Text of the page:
DIY DIP DYE: Koolaid Hair Tutorial


This weekend was action packed. In addition to the race, we dip dyed Nancy’s hair in Koolaid! Slightly impromptu, totally effective. This was an excellent way to spend an evening. Nancy’s hair was already ombre’d so her tips were lighter than the rest of her hair to begin with. If you have blonde hair you can skip this step, but if you have dark hair you’ll probably have to bleach the ends first. First we boiled a small pot of water, then added 5 packs of Koolaid. We were going for a pink rather than red result, so we used 4 packs of Pink Lemonade and 1 packet of Watermelon Cherry. Nancy’s hair is quite long, so if your hair is shorter you could use less Koolaid. Stir the mixture until the Koolaid has dissolved, then transfer it into a large heat safe bowl.

Next, Nancy put on an old t-shirt (in case of stains) and then dipped the ends of her hair into the bowl. She left it in for about 30 minutes, but you could probably leave it for less. We passed the time by gossiping and drinking hot cocoa. When you’re all done, simply blow dry. Voila! Hot pink hair. You should know this is a semi-permanent dye, it will eventually fade but it definitely won’t wash out for a few weeks. Lemme know if you have any questions!

xoxo Cristina


Cristina V. Cleveland

Cristina V. Cleveland is a senior beauty editor based in Austin, TX. She has been exploring personal style and decor on Fuji Files since 2009. Her work as a writer and editor has appeared in publications like Refinery29, Birchbox, TradHome Magazine, To&From Magazine, Coco+Kelley, CamilleStyles and ads in Glamour, InStyle and Lucky.

SHOWHIDE Comments (20)
  1. Hey, I’m from Portugal, and I want to know what is that “kool aid dip dyed”. Some kind of gelatin that dissolves with water?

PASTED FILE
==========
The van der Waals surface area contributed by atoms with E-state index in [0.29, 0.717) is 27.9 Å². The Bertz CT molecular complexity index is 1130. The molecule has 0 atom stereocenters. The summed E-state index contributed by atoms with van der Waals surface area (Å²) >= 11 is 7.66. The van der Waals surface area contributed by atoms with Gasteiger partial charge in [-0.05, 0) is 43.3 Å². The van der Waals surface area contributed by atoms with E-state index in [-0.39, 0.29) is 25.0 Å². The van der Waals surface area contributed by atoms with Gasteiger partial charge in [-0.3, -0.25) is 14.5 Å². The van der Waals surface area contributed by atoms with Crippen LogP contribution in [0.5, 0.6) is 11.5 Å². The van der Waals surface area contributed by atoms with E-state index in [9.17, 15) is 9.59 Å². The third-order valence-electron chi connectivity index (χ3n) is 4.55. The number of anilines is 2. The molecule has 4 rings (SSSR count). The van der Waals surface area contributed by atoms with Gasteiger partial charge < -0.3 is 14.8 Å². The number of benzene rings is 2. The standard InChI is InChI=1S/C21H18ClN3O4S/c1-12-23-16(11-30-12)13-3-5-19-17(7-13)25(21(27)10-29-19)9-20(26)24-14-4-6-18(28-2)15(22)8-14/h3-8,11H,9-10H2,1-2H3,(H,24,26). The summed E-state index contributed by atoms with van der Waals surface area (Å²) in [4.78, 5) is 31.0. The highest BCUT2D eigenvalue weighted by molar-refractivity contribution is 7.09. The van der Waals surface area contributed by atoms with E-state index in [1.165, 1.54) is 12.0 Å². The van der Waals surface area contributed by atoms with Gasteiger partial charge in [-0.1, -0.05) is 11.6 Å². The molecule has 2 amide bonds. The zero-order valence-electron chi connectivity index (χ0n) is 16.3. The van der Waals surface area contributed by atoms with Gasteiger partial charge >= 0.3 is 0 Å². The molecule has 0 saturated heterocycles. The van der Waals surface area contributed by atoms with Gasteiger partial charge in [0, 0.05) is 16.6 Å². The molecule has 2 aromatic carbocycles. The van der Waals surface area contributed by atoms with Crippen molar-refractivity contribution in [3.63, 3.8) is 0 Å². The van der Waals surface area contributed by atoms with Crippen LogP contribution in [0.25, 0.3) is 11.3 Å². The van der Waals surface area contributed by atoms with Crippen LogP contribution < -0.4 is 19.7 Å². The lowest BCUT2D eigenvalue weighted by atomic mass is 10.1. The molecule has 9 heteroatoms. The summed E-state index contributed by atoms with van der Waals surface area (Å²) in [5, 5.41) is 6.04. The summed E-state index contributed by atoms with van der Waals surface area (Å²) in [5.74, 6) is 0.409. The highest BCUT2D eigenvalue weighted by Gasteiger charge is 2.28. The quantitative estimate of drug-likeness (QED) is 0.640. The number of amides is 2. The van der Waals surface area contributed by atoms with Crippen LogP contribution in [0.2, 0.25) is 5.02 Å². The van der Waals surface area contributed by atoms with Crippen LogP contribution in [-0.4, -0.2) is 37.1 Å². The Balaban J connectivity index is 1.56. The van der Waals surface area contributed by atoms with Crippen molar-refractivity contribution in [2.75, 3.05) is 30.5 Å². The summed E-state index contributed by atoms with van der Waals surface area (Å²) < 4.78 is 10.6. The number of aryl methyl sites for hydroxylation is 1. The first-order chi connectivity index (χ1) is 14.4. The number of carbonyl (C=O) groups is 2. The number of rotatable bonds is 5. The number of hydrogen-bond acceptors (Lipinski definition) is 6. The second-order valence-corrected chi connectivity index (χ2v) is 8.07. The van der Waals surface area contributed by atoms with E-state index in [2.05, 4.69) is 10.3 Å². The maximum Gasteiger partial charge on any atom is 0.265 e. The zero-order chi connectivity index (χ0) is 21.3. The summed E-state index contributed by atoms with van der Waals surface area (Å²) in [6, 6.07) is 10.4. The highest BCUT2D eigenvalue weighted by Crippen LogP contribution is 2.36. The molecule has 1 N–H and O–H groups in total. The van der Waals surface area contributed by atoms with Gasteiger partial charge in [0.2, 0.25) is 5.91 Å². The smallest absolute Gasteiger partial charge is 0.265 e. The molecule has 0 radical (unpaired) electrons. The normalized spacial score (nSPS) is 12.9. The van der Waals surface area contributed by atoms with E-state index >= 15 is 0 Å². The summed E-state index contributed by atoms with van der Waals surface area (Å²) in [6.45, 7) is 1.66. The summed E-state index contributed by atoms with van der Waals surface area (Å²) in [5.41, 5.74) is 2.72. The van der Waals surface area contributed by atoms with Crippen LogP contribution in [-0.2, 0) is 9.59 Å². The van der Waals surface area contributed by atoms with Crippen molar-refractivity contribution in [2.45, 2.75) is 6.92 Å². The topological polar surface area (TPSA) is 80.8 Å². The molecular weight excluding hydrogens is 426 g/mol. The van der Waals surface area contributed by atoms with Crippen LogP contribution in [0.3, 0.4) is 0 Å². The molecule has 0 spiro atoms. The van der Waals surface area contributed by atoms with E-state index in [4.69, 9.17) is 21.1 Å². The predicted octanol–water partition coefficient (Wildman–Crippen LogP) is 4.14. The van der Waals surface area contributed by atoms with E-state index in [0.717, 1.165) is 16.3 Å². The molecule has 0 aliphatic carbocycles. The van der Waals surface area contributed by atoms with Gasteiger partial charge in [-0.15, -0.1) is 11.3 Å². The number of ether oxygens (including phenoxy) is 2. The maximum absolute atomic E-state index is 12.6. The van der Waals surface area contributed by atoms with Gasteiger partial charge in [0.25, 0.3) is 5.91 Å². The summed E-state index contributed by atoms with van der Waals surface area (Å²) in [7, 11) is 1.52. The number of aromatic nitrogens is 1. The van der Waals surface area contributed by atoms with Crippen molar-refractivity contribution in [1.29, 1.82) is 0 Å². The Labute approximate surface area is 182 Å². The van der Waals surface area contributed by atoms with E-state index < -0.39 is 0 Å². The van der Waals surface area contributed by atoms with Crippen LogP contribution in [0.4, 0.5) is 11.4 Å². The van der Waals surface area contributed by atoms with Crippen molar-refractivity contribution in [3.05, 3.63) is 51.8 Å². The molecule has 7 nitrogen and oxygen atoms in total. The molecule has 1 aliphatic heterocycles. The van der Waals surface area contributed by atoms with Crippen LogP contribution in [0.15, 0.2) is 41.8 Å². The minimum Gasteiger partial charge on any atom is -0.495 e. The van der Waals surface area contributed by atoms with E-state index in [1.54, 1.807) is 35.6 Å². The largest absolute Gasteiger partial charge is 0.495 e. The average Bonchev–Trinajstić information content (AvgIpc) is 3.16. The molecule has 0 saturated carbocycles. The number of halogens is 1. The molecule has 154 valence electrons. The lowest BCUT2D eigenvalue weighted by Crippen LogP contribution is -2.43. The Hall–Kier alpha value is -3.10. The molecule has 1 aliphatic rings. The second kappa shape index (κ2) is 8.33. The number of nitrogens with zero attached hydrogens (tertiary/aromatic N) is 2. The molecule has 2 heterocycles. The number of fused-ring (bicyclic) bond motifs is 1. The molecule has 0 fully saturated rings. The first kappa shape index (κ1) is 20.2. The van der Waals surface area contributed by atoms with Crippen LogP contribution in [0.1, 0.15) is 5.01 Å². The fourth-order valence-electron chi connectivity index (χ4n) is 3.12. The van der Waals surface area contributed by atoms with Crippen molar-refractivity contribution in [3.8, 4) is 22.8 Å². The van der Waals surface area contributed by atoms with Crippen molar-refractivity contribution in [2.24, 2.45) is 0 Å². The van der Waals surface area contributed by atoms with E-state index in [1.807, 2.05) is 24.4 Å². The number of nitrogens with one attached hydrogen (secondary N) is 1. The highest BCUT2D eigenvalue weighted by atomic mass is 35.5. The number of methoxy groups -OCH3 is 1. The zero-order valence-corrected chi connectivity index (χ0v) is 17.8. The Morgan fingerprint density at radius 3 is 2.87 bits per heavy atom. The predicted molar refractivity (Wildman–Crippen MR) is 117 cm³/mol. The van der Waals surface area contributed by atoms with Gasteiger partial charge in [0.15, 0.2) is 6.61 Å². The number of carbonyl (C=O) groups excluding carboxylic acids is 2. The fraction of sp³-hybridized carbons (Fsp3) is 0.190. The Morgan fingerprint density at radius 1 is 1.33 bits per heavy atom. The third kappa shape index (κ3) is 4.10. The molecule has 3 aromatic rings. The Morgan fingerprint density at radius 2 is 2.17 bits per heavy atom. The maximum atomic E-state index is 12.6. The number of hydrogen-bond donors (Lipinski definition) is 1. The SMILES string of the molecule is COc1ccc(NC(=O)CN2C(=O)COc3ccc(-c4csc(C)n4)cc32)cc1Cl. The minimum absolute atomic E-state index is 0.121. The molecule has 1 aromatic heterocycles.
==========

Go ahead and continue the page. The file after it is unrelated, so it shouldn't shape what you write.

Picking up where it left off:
What product I can use in here to have the same result?

    1. You might wanna use some kind of food coloring without sugar… (with suger it’ll get really sticky and the color won’t stay in your hair)

    2. Hi, Kool Aid is a powder that you dissolve in water to create a sweet drink. I don’t know what you have in Portugal but if you’ve ever heard of the orange drink Tang it’s kind of similar. I hope that helps!

      If not, I know there are plenty of temporary hair dyes that would do the same thing. xx Cristina

    1. Hi Tess, no the color wouldn’t show up like this on black hair, it would need to be lightened first. xx Cristina

    1. Hi Lindsey, judging by that photo I think you would still get a reddish effect. The amount of time that it would stay really depends on the porosity of your hair (does your hair absorb product/color easily) but I think a safe guess would be about 3 weeks.

  2. Hi,
    I noticed that previous comments were asking if we had to bleach… I have dark brown hair, and I have done this many times. I have tried natural lightening (lemon juice) before and found that it didn’t make a difference on how the color showed up. If you have darker hair, I would aim for a more vibrant color such as red or blue. It works great for me when I leave it in for 30 minutes. It lasts for about one and a half months. I was wondering if the kool aid had to be hot. I am dying it tomorrow and will leave my hair for an hour to last as long as possible

    1. We applied it to Nancy’s hair while the water was still hot – we did let it cool down a bit after mixing the Kool Aid with the water so it wasn’t too hot to touch. Since this post I have also used Manic Panic’s dyes, which are vegetable-based and formulated specifically to color hair (unlike Kool Aid) so I would recommend giving that a try!

  3. At what angle did she hold her hair? Usually the dye would be straight if she just held it there, but I really like her slanted color.

    1. Hi Avania, the angle really depends on how your hair is lightened, so if your ombre ends were painted on at an angle then that’s how the red will appear. If you bleach your ends in a straight line then the red will dye accordingly. Hope that helps!

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Rather than pushing up-to-the-minute trends and products, Fuji Files is about discovering a lasting, personal aesthetic and the journey to feeling your personal best. 

Fuji Files was started by Cristina Cleveland, the Managing Editor of NaturallyCurly, the largest hair and beauty content platform. Her work as a writer and editor has appeared in publications like Refinery29, Teen Vogue, CamilleStyles, Blavity, Birchbox, TradHome Magazine, Coco+Kelley, and ads in Glamour, InStyle and Lucky.